Cumberland Times-News

Michael A Sawyers - Outdoors

April 7, 2012

Ten miles around the block

Jim and Robin Wiegand, who own and operate the Bassin’ Box in LaVale, have a vision of the upcoming deer season.

It’s the Friday night after Thanksgiving Day. It’s a little before closing time. At daylight on Saturday, the Maryland firearms deer season will begin.

Through the door come five hunters from York, Pa., looking to buy their hunting licenses. Two are adults. Three qualify for a nonresident junior hunting license.

Then the droppings hit the fan.

“The adults will probably be fine because they have driver’s licenses and know their Social Security numbers,” Jim Wiegand said during an in-store interview Tuesday. “But it is very unlikely that the kids will have a state-issued identification card or know their Social Security numbers. We won’t be able to sell them licenses.”

Just this week the Maryland Department of Natural Resources’ new licensing system was activated across the state.

It’s called COMPASS and depends totally upon personal computers, whether they be in your home or at a license agent.

The Bassin’ Box was one of 27 license agents statewide that participated in a pilot program for COMPASS during March.

“There’s going to be a lot of Maryland kids wanting to buy a youth hunting license that will face the same thing,” Robin Wiegand said. “They will need to know their Social Security numbers and have a state ID card issued by Motor Vehicles (Administration). That’s the new rule and DNR tells us there are no exceptions.”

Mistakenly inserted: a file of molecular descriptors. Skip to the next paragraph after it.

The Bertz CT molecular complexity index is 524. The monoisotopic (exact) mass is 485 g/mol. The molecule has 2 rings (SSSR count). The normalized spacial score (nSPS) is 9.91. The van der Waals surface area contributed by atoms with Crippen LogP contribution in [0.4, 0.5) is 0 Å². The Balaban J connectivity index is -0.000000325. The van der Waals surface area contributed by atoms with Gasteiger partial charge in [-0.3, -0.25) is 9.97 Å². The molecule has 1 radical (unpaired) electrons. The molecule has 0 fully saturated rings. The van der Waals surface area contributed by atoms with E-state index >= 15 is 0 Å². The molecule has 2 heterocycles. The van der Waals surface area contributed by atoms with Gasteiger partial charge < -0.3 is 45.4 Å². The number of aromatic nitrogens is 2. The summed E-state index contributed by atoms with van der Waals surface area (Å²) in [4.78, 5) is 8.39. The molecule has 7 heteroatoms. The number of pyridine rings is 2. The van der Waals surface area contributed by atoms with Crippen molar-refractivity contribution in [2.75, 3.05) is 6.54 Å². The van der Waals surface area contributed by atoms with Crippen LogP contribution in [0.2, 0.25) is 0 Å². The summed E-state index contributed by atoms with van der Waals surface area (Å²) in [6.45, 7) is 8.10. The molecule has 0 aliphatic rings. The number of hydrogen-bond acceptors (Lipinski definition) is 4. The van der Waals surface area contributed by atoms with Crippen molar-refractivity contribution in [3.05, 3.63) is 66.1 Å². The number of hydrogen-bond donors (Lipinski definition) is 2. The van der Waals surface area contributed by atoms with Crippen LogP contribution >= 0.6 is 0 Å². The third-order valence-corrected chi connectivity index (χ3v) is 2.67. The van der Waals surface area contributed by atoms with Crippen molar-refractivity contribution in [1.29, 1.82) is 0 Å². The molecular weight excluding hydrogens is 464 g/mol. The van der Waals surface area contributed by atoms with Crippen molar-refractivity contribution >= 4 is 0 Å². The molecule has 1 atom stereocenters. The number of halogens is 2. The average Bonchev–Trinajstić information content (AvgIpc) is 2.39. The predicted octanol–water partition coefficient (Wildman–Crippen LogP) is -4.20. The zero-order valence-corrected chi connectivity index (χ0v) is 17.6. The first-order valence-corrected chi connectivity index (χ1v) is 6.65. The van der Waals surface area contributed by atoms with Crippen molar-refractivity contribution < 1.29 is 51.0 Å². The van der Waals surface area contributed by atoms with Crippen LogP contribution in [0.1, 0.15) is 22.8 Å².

Under the old system of license sales, DNR supplied agents with computers and materials.

With COMPASS, a store must supply everything: personal computer, paper, ink.

“We’re $2,200 into this thing now,” Jim Wiegand said. “I thought a pilot program was meant so you could work out the kinks. We tried to tell DNR about the problems and they said nothing would be changed.”

Robin Wiegand said selling a license at the store takes a minimum of 15 minutes. “And that’s if the computer doesn’t lock up.”

Jim Wiegand said the software for the sales is outdated.

Robin Wiegand worked through a practice license sale. A birth date that could have been keystroked in a few seconds had to be scrolled for each of the month, day and year, taking considerably longer.

“Think about that when you have 10 or 15 people in line waiting to buy licenses,” Jim Wiegand said. “It takes four commands just to print a license. I’d like the top license guy from Annapolis to come here and sit down for a couple hours while we’re selling licenses just to see what I’m talking about.”

Len Singel is that guy.

On Tuesday Singel said four of the 40 license agents in the agency’s western region chose to bail out once talk began about COMPASS.

“Two more are on the fence and will likely discontinue,” he added. Singel said seven Cumberland businesses are waiting to become license agents within the COMPASS system.

Hunting and fishing licenses can be bought from home computers as well. The customer can immediately print the licenses, but in about 30 minutes will be emailed a copy of the license for electronic safekeeping. In addition, the fee of a dollar-plus for the home computer purchase of a license has been scuttled.

Online customers will get a customer ID card to be used when buying future licenses.

“To me,” Robin Wiegand said, “selling a license now is like running 10 miles to go around the block.”

Contact Outdoor Editor Mike Sawyers at

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Michael A Sawyers - Outdoors
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